Below is the Heaven and Hell cake, which apparently goes for like $100 at the Mansion, a fancy hotel-restaurant in Dallas. It's certainly a Texas-style cake: six layers with peanut-butter mouse in between each and covered with chocolate ganache. The cake cleverly features alternating layers of angel food and devil's food cake. Decadent and ridiculous--that's Texas for you. I much prefer the simpler, homier hummingbird.
Hummingbird Cake:
110 grams pecans, chopped and toasted
420 grams flour
400 grams sugar
1 teaspoon baking soda
1/2 teaspoon salt
1 teaspoon cinnamon
3 eggs, beaten
180 mL canola oil
1 1/2 teaspoons vanilla
227 grams crushed pineapple, undrained
2 cups mashed bananas (3 to 4 bananas)

Cream Cheese Frosting:
57 grams butter, room temperature
227 grams cream cheese, room temperature
454 grams powdered sugar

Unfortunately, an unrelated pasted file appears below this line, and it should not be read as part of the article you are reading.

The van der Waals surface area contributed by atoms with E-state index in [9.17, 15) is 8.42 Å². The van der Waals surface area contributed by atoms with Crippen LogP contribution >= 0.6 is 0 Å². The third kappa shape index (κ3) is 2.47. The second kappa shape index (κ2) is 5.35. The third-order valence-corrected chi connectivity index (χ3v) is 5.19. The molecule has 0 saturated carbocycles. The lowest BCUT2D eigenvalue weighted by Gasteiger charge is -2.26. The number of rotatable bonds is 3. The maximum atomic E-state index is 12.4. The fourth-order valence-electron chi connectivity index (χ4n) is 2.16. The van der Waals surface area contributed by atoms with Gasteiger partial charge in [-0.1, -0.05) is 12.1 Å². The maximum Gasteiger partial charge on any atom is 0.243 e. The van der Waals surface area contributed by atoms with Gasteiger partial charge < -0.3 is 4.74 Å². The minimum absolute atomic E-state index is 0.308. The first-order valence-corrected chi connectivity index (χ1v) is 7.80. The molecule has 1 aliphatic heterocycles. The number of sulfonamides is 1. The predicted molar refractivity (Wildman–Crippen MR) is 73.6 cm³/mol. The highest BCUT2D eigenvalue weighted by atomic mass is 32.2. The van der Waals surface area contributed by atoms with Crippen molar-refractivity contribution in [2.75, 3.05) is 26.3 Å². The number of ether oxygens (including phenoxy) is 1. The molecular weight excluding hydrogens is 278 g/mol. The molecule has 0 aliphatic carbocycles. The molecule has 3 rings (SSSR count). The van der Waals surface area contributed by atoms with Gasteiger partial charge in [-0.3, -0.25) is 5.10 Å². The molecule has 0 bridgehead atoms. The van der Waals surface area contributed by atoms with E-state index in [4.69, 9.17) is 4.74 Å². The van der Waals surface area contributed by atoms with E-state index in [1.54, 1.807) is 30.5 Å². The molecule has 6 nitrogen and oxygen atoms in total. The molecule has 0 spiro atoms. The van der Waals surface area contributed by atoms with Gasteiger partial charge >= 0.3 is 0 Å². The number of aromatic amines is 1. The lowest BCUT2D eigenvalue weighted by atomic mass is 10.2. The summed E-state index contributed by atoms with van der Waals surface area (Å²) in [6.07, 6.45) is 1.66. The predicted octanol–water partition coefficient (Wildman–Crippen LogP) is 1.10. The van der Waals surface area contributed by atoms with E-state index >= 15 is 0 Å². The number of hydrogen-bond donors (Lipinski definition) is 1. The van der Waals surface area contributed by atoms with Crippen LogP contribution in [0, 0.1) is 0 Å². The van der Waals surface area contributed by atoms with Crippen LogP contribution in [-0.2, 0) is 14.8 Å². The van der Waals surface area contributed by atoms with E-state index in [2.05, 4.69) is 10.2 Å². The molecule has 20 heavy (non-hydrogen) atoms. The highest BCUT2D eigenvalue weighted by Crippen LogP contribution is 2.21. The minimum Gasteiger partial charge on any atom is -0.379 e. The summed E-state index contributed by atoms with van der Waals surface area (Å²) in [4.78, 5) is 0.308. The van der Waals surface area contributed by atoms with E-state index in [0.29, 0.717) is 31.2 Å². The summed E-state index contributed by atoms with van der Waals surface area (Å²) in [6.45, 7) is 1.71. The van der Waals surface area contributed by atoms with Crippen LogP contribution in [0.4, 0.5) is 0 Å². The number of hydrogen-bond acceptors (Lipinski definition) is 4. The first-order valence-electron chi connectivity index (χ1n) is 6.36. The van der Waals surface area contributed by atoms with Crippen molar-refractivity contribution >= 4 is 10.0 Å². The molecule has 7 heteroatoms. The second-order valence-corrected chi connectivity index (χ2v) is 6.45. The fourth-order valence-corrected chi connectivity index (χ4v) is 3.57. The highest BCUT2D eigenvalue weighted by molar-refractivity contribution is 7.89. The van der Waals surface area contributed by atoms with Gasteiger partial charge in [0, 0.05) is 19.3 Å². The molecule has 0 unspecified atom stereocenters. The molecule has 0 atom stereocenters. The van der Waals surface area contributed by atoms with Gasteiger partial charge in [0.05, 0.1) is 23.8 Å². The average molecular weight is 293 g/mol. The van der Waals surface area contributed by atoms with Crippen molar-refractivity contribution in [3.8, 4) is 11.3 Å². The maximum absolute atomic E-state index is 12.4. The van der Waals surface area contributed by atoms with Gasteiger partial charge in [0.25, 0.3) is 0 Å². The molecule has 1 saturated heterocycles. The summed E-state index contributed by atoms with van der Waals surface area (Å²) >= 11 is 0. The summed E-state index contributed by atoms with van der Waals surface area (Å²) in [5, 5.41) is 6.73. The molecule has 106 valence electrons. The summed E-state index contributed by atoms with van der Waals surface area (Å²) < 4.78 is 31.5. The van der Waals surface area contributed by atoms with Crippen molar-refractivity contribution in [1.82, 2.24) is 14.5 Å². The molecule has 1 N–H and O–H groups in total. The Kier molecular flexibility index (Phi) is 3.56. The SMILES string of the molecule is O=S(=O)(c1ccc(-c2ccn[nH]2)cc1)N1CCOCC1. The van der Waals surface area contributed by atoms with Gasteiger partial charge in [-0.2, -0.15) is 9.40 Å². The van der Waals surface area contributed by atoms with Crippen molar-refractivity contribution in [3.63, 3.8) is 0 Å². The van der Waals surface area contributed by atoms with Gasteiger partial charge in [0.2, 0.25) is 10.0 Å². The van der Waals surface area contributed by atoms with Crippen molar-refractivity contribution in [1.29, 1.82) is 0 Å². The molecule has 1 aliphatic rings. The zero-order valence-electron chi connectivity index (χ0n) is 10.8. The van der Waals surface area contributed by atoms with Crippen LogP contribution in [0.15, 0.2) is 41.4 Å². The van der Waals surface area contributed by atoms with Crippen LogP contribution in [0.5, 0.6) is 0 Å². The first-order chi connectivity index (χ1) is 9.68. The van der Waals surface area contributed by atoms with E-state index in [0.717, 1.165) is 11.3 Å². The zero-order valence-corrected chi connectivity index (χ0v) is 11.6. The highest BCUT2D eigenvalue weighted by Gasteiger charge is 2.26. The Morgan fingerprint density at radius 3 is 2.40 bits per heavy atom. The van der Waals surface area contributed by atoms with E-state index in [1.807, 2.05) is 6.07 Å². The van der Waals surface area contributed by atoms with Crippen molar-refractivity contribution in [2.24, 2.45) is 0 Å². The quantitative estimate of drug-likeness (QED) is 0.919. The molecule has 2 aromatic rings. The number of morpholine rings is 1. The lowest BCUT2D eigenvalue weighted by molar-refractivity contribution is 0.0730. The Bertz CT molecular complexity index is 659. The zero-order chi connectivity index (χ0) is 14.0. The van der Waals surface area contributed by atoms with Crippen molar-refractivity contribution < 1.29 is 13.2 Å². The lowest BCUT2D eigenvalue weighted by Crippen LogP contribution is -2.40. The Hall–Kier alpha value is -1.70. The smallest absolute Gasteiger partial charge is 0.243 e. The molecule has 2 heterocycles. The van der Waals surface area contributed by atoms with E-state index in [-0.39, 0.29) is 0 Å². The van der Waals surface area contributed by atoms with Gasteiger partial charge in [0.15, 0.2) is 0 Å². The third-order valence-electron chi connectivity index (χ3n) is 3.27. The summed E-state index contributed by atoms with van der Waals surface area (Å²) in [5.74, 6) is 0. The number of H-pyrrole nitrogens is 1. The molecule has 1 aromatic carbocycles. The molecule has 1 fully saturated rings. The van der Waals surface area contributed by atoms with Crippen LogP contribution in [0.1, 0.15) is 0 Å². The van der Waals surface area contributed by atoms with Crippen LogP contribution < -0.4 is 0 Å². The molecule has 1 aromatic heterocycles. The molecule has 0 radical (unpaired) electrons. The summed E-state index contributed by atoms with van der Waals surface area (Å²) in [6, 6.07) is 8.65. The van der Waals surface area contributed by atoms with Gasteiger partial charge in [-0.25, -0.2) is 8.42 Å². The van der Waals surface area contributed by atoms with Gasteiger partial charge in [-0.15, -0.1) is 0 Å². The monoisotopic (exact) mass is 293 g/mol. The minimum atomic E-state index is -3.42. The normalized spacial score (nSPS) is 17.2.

1 teaspoon vanilla
55 grams pecans, chopped and toasted

Preheat the oven to 350 degrees. Makes two nine-inch rounds. Mix flour, sugar, baking soda, salt and cinnamon. In a separate bowl, mix together eggs, oil, vanilla, pineapple, bananas and pecans. Combine ingredients being careful not to overmix. Divide the batter evenly and bake 25 to 30 minutes until a toothpick comes out of the cake cleanly. Let cool before frosting.

For the frosting, cream the butter and cream cheese together until light and fluffy. Sift the powdered sugar and add to the butter gradually. Add the vanilla and beat until smooth. Stir in the pecans by hand. Ice the cake.